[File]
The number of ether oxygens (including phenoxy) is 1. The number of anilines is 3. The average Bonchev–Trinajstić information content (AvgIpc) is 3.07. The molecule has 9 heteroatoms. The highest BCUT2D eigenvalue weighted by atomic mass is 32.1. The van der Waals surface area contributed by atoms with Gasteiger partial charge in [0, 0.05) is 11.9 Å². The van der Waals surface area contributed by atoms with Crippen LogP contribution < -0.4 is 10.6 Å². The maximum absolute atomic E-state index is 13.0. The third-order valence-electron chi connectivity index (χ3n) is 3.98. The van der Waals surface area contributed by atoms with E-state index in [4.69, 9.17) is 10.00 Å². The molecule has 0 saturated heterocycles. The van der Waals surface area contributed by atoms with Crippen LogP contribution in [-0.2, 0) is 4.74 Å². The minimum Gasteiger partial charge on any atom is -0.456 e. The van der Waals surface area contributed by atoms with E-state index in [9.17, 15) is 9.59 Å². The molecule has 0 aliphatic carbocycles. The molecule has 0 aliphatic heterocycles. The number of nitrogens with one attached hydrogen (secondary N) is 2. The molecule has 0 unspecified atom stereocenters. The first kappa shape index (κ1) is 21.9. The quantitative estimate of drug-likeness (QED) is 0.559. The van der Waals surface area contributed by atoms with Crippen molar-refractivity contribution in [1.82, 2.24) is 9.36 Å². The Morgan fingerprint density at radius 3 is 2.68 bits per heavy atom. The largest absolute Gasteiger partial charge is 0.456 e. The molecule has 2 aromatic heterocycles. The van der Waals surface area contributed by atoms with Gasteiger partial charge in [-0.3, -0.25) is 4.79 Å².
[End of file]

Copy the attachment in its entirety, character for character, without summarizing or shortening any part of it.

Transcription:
The number of ether oxygens (including phenoxy) is 1. The number of anilines is 3. The average Bonchev–Trinajstić information content (AvgIpc) is 3.07. The molecule has 9 heteroatoms. The highest BCUT2D eigenvalue weighted by atomic mass is 32.1. The van der Waals surface area contributed by atoms with Gasteiger partial charge in [0, 0.05) is 11.9 Å². The van der Waals surface area contributed by atoms with Crippen LogP contribution < -0.4 is 10.6 Å². The maximum absolute atomic E-state index is 13.0. The third-order valence-electron chi connectivity index (χ3n) is 3.98. The van der Waals surface area contributed by atoms with E-state index in [4.69, 9.17) is 10.00 Å². The molecule has 0 saturated heterocycles. The van der Waals surface area contributed by atoms with Crippen LogP contribution in [-0.2, 0) is 4.74 Å². The minimum Gasteiger partial charge on any atom is -0.456 e. The van der Waals surface area contributed by atoms with E-state index in [9.17, 15) is 9.59 Å². The molecule has 0 aliphatic carbocycles. The molecule has 0 aliphatic heterocycles. The number of nitrogens with one attached hydrogen (secondary N) is 2. The molecule has 0 unspecified atom stereocenters. The first kappa shape index (κ1) is 21.9. The quantitative estimate of drug-likeness (QED) is 0.559. The van der Waals surface area contributed by atoms with Crippen molar-refractivity contribution in [1.82, 2.24) is 9.36 Å². The Morgan fingerprint density at radius 3 is 2.68 bits per heavy atom. The largest absolute Gasteiger partial charge is 0.456 e. The molecule has 2 aromatic heterocycles. The van der Waals surface area contributed by atoms with Gasteiger partial charge in [-0.3, -0.25) is 4.79 Å².